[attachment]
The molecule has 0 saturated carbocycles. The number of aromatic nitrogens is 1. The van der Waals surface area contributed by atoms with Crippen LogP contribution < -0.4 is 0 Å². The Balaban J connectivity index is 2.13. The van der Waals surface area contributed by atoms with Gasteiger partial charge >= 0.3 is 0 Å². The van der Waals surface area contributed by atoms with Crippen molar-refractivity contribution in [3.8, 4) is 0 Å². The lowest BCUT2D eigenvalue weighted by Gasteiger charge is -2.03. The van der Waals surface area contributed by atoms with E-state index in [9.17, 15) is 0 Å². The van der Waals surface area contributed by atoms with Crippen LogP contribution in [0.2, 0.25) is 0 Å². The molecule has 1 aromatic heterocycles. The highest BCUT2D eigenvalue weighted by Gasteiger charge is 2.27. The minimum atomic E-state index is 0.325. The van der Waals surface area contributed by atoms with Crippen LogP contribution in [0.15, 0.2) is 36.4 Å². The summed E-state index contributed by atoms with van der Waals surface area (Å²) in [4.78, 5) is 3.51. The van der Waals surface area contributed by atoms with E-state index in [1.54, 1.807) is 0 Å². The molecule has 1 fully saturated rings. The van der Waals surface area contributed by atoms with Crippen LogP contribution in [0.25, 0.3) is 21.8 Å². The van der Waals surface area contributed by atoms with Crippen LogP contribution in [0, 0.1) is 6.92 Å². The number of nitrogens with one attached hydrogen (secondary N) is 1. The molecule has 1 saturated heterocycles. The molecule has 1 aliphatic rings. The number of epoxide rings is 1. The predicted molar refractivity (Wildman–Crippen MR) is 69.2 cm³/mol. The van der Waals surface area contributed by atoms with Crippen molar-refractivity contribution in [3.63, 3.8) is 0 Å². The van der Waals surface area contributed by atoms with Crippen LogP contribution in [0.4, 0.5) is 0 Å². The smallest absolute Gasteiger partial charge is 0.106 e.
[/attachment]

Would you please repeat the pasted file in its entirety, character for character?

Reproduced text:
The molecule has 0 saturated carbocycles. The number of aromatic nitrogens is 1. The van der Waals surface area contributed by atoms with Crippen LogP contribution < -0.4 is 0 Å². The Balaban J connectivity index is 2.13. The van der Waals surface area contributed by atoms with Gasteiger partial charge >= 0.3 is 0 Å². The van der Waals surface area contributed by atoms with Crippen molar-refractivity contribution in [3.8, 4) is 0 Å². The lowest BCUT2D eigenvalue weighted by Gasteiger charge is -2.03. The van der Waals surface area contributed by atoms with E-state index in [9.17, 15) is 0 Å². The van der Waals surface area contributed by atoms with Crippen LogP contribution in [0.2, 0.25) is 0 Å². The molecule has 1 aromatic heterocycles. The highest BCUT2D eigenvalue weighted by Gasteiger charge is 2.27. The minimum atomic E-state index is 0.325. The van der Waals surface area contributed by atoms with Crippen LogP contribution in [0.15, 0.2) is 36.4 Å². The summed E-state index contributed by atoms with van der Waals surface area (Å²) in [4.78, 5) is 3.51. The van der Waals surface area contributed by atoms with E-state index in [1.54, 1.807) is 0 Å². The molecule has 1 fully saturated rings. The van der Waals surface area contributed by atoms with Crippen LogP contribution in [0.25, 0.3) is 21.8 Å². The van der Waals surface area contributed by atoms with Crippen LogP contribution in [0, 0.1) is 6.92 Å². The number of nitrogens with one attached hydrogen (secondary N) is 1. The molecule has 1 saturated heterocycles. The molecule has 1 aliphatic rings. The number of epoxide rings is 1. The predicted molar refractivity (Wildman–Crippen MR) is 69.2 cm³/mol. The van der Waals surface area contributed by atoms with Crippen molar-refractivity contribution in [3.63, 3.8) is 0 Å². The van der Waals surface area contributed by atoms with Crippen LogP contribution in [0.4, 0.5) is 0 Å². The smallest absolute Gasteiger partial charge is 0.106 e.